As early as next week, more than 170,000 12 to 15-year-olds in Connecticut could be the next group to qualify for Pfizer’s COVID-19 vaccine. The startup for the rollout is already underway as state health leaders await FDA approval.
“We saw some data in March and more than 2,000 children that it was 100% protected for those children who were fully vaccinated,” said Dr. Jody Terranova, pediatrician and president-elect of the Connecticut branch of the American Academy of Pediatrics.
Terranova is also a member of the Governor’s Advisory Task Force Scientific Subcommittee on the Covid 19 vaccine. She says where kids will get their vaccine has yet to be determined.
On Thursday, the Connecticut Department of Public Health released a statement: “The vaccine has not yet been approved for 12-15 year olds, so those details have not yet been fully established, although we are communicating with our vaccine suppliers to prepare for the likelihood that the vaccine will soon be approved for this age group.
As with 16-17 year olds, 12-15 year olds will presumably be able to get their vaccination from any provider who administers the Pfizer vaccine. Details on which providers would be available for this age group will be available at the ct. gov / covidvaccine web page.
Details of any special clinics or other arrangements that may be made to vaccinate this group will be disclosed when available. Currently, due to the unique storage and handling requirements of the Pfizer vaccine, many pediatric practices are unable to administer the vaccine . to their patients. We hope that future packaging and other changes will allow us to work directly with pediatric practices to administer the vaccine to their patients. “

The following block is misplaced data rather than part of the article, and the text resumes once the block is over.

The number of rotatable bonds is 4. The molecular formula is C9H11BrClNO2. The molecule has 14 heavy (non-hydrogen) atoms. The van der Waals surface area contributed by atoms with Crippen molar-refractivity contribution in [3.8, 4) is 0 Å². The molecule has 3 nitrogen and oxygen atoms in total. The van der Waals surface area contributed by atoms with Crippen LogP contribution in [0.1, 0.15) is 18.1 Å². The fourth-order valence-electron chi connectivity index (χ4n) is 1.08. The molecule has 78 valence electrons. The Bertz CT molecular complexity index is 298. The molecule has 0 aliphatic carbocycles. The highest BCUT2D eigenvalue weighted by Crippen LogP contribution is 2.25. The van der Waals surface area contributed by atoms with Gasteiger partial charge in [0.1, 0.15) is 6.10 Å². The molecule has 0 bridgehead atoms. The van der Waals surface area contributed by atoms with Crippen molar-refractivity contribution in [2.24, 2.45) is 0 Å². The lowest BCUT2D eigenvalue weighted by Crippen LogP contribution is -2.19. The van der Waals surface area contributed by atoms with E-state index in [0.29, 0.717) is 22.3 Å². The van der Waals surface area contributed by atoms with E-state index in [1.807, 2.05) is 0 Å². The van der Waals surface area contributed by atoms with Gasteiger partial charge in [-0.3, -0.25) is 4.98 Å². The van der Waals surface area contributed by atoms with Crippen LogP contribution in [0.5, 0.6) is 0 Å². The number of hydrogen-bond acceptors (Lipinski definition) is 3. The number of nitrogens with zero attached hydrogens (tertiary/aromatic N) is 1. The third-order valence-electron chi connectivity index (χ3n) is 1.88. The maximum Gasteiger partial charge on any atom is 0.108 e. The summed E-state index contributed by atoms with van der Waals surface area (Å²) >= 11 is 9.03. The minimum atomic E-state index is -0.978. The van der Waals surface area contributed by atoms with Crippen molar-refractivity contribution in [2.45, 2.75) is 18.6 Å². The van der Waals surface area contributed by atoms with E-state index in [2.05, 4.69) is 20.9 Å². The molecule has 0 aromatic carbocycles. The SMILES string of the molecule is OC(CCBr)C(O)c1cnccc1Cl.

“I don’t think one size fits all for this age group,” said Mark Masselli, president and CEO of Community Health Center, Inc.
Masselli says CHC is reaching out to superintendents and directors across the network of more than 200 healthcare schools. Of the 75,000 tests for young people through CHC, Masselli says 10% have tested positive.
“We are very concerned about young people and the impact on them, thank goodness there is now a vaccine because they had no protection so far, so this is very important to make sure they get vaccinated,” said Masselli.
Masselli says that while schools will be an option for some 12- to 15-year-olds to receive the vaccine through CHC, other locations, part of the new ABC initiative, will make it available in theme parks, beaches and camps.
“Needing vaccines has always been a very controversial issue,” said Terranova.
Terranova said it is up to DPH to decide whether COVID-19 vaccines will be needed for students to return to class in the fall. The CT Association of Public School Superintendents said Thursday there has been no talk about making the COVID-19 vaccine mandatory.
“If COVID is still an epidemic in the community, even if it’s not quite a pandemic, then they would be a good reason to demand it, as we still need to reduce the spread of our community,” Terranova said.